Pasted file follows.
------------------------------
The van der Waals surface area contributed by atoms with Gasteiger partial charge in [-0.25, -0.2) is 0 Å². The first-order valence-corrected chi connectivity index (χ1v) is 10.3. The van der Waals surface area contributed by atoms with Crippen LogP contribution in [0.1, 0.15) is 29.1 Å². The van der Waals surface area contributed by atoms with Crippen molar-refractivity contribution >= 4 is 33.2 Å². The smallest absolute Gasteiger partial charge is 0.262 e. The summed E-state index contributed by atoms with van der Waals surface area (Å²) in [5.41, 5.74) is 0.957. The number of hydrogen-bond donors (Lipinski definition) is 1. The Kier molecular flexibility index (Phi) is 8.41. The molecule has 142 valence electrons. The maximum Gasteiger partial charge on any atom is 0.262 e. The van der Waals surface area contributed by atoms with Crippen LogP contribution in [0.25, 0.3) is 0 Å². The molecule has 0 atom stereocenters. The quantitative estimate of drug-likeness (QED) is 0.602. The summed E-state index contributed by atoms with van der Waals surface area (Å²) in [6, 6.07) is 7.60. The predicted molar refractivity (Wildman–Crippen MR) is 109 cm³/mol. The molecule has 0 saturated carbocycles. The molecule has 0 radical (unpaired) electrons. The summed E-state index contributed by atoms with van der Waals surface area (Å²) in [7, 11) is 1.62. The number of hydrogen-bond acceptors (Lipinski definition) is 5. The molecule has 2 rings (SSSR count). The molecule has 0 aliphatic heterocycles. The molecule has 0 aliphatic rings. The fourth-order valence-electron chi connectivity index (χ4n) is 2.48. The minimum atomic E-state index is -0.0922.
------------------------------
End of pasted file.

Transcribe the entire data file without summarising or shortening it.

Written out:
The van der Waals surface area contributed by atoms with Gasteiger partial charge in [-0.25, -0.2) is 0 Å². The first-order valence-corrected chi connectivity index (χ1v) is 10.3. The van der Waals surface area contributed by atoms with Crippen LogP contribution in [0.1, 0.15) is 29.1 Å². The van der Waals surface area contributed by atoms with Crippen molar-refractivity contribution >= 4 is 33.2 Å². The smallest absolute Gasteiger partial charge is 0.262 e. The summed E-state index contributed by atoms with van der Waals surface area (Å²) in [5.41, 5.74) is 0.957. The number of hydrogen-bond donors (Lipinski definition) is 1. The Kier molecular flexibility index (Phi) is 8.41. The molecule has 142 valence electrons. The maximum Gasteiger partial charge on any atom is 0.262 e. The van der Waals surface area contributed by atoms with Crippen LogP contribution in [0.25, 0.3) is 0 Å². The molecule has 0 atom stereocenters. The quantitative estimate of drug-likeness (QED) is 0.602. The summed E-state index contributed by atoms with van der Waals surface area (Å²) in [6, 6.07) is 7.60. The predicted molar refractivity (Wildman–Crippen MR) is 109 cm³/mol. The molecule has 0 saturated carbocycles. The molecule has 0 radical (unpaired) electrons. The summed E-state index contributed by atoms with van der Waals surface area (Å²) in [7, 11) is 1.62. The number of hydrogen-bond acceptors (Lipinski definition) is 5. The molecule has 2 rings (SSSR count). The molecule has 0 aliphatic heterocycles. The molecule has 0 aliphatic rings. The fourth-order valence-electron chi connectivity index (χ4n) is 2.48. The minimum atomic E-state index is -0.0922.